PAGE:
Radiative Wireless Power Transfer
Dr. Kyriaki Niotaki
Associate Professor at Télécom Paris, France
Abstract: Under preparation
Speaker's Bio: Dr. Kyriaki Niotaki is an associate professor at Télécom Paris, France. She obtained her Ph.D. from the Polytechnic University of Catalonia in 2014 for her thesis on the design of efficient microwave power amplifier systems. After her PhD studies she spent a few years in industry as an RF Design Engineer before returning to academia. Her main research interests lie in the field of RF, microwave and millimeter wave circuits and systems for wireless networks and the Internet of Things applications.
Practical Implementation of Wireless Power Transfer
Pr. Hubregt J. Visser
University of Technology, Eindhoven, The Netherlands
Abstract: Since the invention of radio (Hertz, Marconi) at the end of the 19th century, far field transfer of energy has been feasible. Although radio has been further developed for the transfer of information, the idea of long-distance Wireless Power Transfer (WPT) was picked up from the beginning by Nikola Tesla and was clearly demonstrated by Harrell Noble from Westinghouse at the Chicago World Fair in 1933-1934, after which interest decreased. The availability of compact, high-power microwave sources regained the interest in WPT and in 1964, William Brown from Raytheon demonstrated a wirelessly powered model helicopter. Again, interest decreased, since radiative WPT cannot, in a practical way, power or charge mobile phones, tablets or laptops over several meters distance. For that, inductive (resonant) WPT over very short distances has been developed. Accepting that ‘power through the air’ is feasible only for ultra-low power applications, we can concentrate now on IoT devices such as sensors and headphones and remotes. Given the ultra-low power levels, the design of a long-distance WPT receiver is a non-trivial task. In this lecture, the different building blocks of such a receiver, i.e., antenna, rectifier, boost converter and load, will be discussed. This will be done by going through the design steps of a couple of practical, remotely powered applications like an electrical clock, a temperature sensor with display and a wireless temperature and humidity sensor. Use will be made of analytical equations, open source software for electromagnetic analysis and open source circuit analysis software. Links to this software will be provided. At the end of the lecture, the student will be able to design his own far field wireless power receiver.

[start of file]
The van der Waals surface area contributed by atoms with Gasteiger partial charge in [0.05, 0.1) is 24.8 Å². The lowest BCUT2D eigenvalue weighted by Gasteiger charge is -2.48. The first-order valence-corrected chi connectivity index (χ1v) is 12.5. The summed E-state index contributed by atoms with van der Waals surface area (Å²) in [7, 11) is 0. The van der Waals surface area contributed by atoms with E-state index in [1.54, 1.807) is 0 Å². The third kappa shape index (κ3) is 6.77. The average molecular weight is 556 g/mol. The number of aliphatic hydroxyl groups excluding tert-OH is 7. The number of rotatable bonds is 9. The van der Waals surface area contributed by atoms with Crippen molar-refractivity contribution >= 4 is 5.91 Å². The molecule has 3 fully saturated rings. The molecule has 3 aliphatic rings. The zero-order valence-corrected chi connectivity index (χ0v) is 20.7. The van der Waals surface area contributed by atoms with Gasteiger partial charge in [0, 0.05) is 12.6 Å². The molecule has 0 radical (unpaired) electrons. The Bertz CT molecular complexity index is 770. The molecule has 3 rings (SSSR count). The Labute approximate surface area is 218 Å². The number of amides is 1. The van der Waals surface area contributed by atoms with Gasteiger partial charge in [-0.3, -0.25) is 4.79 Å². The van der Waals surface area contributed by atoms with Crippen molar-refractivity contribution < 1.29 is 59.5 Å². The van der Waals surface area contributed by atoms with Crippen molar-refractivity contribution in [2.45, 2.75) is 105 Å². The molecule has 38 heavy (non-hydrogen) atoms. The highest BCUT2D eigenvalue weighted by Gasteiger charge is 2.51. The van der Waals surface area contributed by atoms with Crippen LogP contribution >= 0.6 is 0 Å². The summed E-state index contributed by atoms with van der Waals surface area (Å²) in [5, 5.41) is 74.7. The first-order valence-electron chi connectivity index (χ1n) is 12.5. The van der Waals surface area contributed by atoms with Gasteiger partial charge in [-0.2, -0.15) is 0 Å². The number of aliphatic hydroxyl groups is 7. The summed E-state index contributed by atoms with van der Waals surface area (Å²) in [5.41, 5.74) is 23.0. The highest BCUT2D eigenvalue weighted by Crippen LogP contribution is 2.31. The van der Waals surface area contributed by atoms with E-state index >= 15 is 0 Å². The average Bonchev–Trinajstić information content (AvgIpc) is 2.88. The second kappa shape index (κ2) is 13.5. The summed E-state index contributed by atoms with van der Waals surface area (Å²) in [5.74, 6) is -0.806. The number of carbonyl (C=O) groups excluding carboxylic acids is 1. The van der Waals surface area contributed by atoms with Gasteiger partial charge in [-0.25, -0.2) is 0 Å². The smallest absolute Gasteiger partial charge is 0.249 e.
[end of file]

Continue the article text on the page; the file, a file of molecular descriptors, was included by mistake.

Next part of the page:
Speaker's Bio: Hubregt J. Visser received the M.Sc. degree in electrical engineering from Eindhoven University of Technology, The Netherlands, in 1989. In 1990, after fulfilling his military service at TNO Physics and Electronics Laboratory, The Hague, The Netherlands, he joined the same laboratory as a civilian. He has participated in projects concerning nearfield antenna measurements, monolithic microwave integrated circuits design, and phased-array antenna design. In 1996 - 1997, he was stationed at the European Space Research and Technology Centre, Noordwijk, The Netherlands, where he worked on array antenna modeling. In 2001 he joined TNO Science and Industry, Eindhoven, working on antenna miniaturization. In 2009 he joined imec, The Netherlands, where he works on Wireless Power Transfer. Also, in 2009 he obtained a Ph.D. from Eindhoven University of Technology, The Netherlands and Katholieke Universiteit Leuven, Belgium. Since 2014 he is a full professor at Eindhoven University of Technology where he teaches antenna theory. Hubregt was co-organizer and co-chair of the IEEE 2019 Wireless Power Week in London. He holds 12 patents, has written seven book chapters and is author of the books ‘Array and Phased Array Antenna Basics’ (Wiley, 2005), ‘Approximate Antenna Analysis for CAD’ (Wiley, 2009) and ‘Antenna Theory and Applications’ (Wiley, 2012).